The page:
Results show lowest turnout in four years
Over the past few years, the number of students voting in the Fall Quarter ASUCD elections has steadily decreased. 2,287 ballots were cast during the recent fall 2016 election, which coincided with the 2016 presidential election. While the past few Winter Quarter elections have ranged from 730 to 4,441 votes, recent Fall Quarter elections have not seen an increase. Out of an undergraduate population of 28,324 students, less than eight percent of students voted in the Fall Quarter 2016 election.
ASUCD holds two elections every year: one in Fall Quarter and one in Winter Quarter. Six senators are elected during each, and the ASUCD president and vice president also run for office during Winter Quarter. Students can also vote on ballot measures, which are amendments to the ASUCD Constitution or Bylaws.
Fall Quarter elections tend to have lower voter turnouts than Winter Quarter elections.
“The best explanation I can give is a combination of official elections marketing […] and the candidates campaigning themselves,” said current ASUCD President Alex Lee.
While an elections committee or party can ask students to do their civic duty and vote, much like in a general election, Lee said that candidates and their campaigns ultimately drive voter turnout.
“Voter turnout is primarily driven by the candidates,” Lee said. “We have declining voter turnout in the nation, too.”
ASUCD Election Committee Chair Sevan Nahabedian agreed with Lee’s concerns regarding voter turnout.
“Voter turnout is highest when we have more candidates running,” Nahabedian said in an e-mail interview. “Candidates and slates inform their communities about elections and students participate because the benefits of voting are clear — my friend, colleague, brother or sister [or] teammate will be elected.”
While marketing for ASUCD happens year-round, candidates are officially given five weeks to declare candidacy but can begin campaigning unofficially at their discretion. Anastasia Ruttkay, a fourth-year international relations major, recorded the second highest number of votes to win her Senate seat during the fall 2016 election. Ruttkay found it was best to campaign under the BASED slate and use both social media and personal connections to form relationships with students.
“It’s extremely important to campaign in person,” Ruttkay said in e-mail interview. “This not only helps establish credibility, but it allows you to engage with the students you will be serving.”
Both Ruttkay and Lee agreed that making a campaign personal drives voter incentive. Lee, a veteran of ASUCD campaigns, stressed the importance of a candidate’s campaign and marketing.
“In my four years at ASUCD, the level of campaigning has decreased,” Lee said. “The less people you engage, the less voters you have.”
Ruttkay noted that the reach of ASUCD needs to be extended.
“Most students did not know about ASUCD or the voting process,” Ruttkay said. “I had to walk a lot of students through the responsibilities of an ASUCD Senator and how to vote online.”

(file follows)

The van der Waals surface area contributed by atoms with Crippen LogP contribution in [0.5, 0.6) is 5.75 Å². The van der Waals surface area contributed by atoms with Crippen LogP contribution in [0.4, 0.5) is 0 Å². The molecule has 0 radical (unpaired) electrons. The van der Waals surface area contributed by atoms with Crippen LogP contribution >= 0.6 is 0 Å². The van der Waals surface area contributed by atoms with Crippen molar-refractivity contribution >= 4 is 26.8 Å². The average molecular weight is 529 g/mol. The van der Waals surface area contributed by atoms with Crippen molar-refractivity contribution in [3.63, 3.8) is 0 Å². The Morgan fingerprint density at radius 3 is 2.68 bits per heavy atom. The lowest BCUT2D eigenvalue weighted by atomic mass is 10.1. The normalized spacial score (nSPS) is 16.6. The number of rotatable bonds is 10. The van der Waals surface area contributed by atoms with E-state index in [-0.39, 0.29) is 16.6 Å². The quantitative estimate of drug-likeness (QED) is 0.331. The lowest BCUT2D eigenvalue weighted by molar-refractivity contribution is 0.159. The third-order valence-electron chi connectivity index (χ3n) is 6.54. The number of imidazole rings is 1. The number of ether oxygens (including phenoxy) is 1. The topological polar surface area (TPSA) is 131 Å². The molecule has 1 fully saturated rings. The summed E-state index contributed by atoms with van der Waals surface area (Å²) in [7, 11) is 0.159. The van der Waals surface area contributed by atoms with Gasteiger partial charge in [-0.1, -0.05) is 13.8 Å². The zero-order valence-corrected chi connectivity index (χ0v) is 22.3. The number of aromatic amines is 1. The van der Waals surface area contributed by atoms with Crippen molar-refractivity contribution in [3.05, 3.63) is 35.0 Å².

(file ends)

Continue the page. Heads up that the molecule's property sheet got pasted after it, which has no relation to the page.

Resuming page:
Ruttkay believes that students will not vote if they share no interest in the election, do not know how to vote or if no candidate represents their interests.
According to Nahabedian, students may simply be unaware of the role of senators on campus. ASUCD controls a budget of over $11.8 million, and operates many units including Unitrans, The Pantry, Tipsy Taxi and Entertainment Council. The senate also approves the budget at the end of every academic year and oversees the development of ASUCD policies.
“I think it is a real problem if the average student does not know that they have elected leaders who [should] represent the entire student body,” Nahabedian said.
ASUCD voter turnout was likely impacted by the 2016 United States presidential election as well. Lee predicted that voter turnout would increase with the presidential elections, but was proven wrong.
“Election day was the first day of voting for ASUCD elections which caused a lot of students’ attention to be drawn from ASUCD elections and go to the national election,” Nahabedian said.
According to Ruttkay, senate candidates did not campaign as hard out of respect for the community after the presidential election, as many students were angered or upset by its results.
“I personally feel like the presidential election took away from ASUCD elections because candidates, like myself and my colleagues in BASED, did not feel [that] campaigning post-election day was appropriate to our campus climate,” Ruttkay said.
ASUCD’s marketing for elections was also affected by the presidential election.
“We were planning to do an Instagram challenge to bolster our marketing efforts but chose against doing so because of the mood on campus following the national election,” Nahabedian said.
ASUCD hopes to increase voter turnout in the future through a combination of institutional efforts as well as increased engagement by the candidates.
“There definitely needs to be more institutional knowledge about voting and what they’re voting for, […] once people understand that, it helps,” Lee said. “But that is a harder route than, ‘My friend is running, please vote for them’.”
Written by: Jayashri Padmanabhan — firstname.lastname@example.org